Cooperstown opened up its doors to three more players on Wednesday, forever enshrining them in baseball glory. Jeff Bagwell, Ivan Rodriguez, and Tim Raines are the latest class voted into baseball’s hallowed halls, so I’ll start this blog by offering a heartfelt “congratulations” to them. At the same time…come on. Anybody gets into the Hall of Fame nowadays. Hell, two years ago I even technically had the honor of being voted into the Hall when I impersonated John Smoltz on Twitter (or maybe not technically, not super confident how the word technically works).
Baseball, more than any other sport, makes a point of paying homage to its history. Remembering the greats that set the table for where the sport is today (declining popularity, America’s second past time, etc.). In a way, baseball is kind of like the kid that hits puberty before anyone else. In seventh grade it was dominating the other sports because it was 5’6″ while every other sport was 5’1″. But, now that every sport has caught up and surpassed baseball, the sport needs to do something to make it different.
Every sport honors its greats, so its time baseball honors its averages.
No, not celebrating players’ batting averages, celebrating baseball’s most average players. The role players, the hustlers, the guys you wouldn’t want up in clutch time, but are a solid defensive second baseman. Forgetting about these players is a disservice to baseball fans everywhere, so without further ado, here’s the inaugural Average Baseball Player Hall of Fame class.
Lyle Overbay: A unanimous choice from the average baseball voters of America. In 2003 while playing for the Brewers, Overbay led the league in doubles. That’s about it. Overbay played for 13 years with seven different teams, amassing a .266 average, 151 homers and 671 RBI. The best part about Lyle Overbay’s career? He played 10 games with the Diamondbacks in 2001, so he technically has a ring. Wild stuff.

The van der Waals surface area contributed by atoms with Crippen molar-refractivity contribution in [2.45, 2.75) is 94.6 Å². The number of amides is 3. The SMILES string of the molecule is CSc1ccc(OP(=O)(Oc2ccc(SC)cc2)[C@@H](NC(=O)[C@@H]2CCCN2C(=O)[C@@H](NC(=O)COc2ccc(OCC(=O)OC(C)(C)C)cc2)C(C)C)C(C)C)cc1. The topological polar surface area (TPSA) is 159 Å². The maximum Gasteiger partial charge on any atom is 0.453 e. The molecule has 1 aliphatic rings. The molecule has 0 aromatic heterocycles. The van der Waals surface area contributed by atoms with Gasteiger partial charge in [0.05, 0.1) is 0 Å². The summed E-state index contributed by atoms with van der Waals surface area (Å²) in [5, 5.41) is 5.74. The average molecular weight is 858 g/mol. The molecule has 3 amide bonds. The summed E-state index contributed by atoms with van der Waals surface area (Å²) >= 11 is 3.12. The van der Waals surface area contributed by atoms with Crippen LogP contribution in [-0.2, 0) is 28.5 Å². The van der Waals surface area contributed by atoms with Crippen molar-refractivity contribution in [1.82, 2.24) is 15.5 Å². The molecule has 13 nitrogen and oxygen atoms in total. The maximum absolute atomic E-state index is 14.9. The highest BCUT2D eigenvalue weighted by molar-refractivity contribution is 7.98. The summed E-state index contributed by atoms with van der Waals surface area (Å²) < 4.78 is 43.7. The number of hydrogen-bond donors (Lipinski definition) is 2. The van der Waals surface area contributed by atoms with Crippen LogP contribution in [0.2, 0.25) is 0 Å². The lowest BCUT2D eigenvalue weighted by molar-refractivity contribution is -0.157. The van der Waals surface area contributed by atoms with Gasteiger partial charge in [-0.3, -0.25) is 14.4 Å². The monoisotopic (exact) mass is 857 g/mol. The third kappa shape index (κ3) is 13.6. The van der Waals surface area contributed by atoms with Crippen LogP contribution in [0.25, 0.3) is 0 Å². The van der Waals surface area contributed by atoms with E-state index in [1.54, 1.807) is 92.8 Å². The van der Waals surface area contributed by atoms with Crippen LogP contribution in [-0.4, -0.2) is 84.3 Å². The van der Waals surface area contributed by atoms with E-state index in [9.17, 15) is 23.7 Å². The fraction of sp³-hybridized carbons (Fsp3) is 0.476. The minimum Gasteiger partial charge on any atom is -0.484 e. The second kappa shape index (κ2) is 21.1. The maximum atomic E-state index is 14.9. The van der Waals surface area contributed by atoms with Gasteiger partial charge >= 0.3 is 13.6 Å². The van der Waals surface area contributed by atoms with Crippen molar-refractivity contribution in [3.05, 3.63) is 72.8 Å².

Tony Womack: Womack was a far more influential piece to the ’01 Dbacks than our boy Lyle. He led the NL in stolen bases for three consecutive years form ’97-’99 and was a one time all star. Also, similar to Mr. Overbay, Womack played for seven teams over his 13 year career. He was a lifetime .273 hitter with 36 HR 368 RBI and 363 SB. Always solid to have a player who steals as many bases as they knock in runs. Womack was a rare “play him anywhere guy too.” In ’98 he played 2B, ’99 RF, then in 2000 SS. But, the biggest reason Womack receives this honor is because of his batting stance. Hard to believe a guy could use that approach and be a big leaguer.
Eric Hinske: Hinske made his MLB debut with the Toronto Blue Jays in 2001 and took the league by storm. He won AL Rookie of the Year after hitting 24 dingers and 84 RBI, despite also leading American League third basemen in errors with 22. After that year, Hinske’s career went into what can nicely be described as a “tailspin.” He played 11 years in the bigs with seven different teams and disappointed with just about every one of them. Hinske managed to somehow play third base, first base, and right field over those 11 years, delivering shoddy defense wherever he went. He finished his career batting .249 with 137 HR and 522 RBI. Oh yeah, he’s also got a WILD Japanese tattoo on his back, fun fact.
There you have it revelers, the Average Baseball Hall of Fame Class of 2017. If after reading this blog you feel like you need more average baseball in your life, I’ve got some great news. Dubs and I just released our podcast Second String where we, among other bits, guess and reminisce over baseball players that never quite panned out. Go ahead and give it a listen. Thank you all for attending the first of many average baseball HOF classes.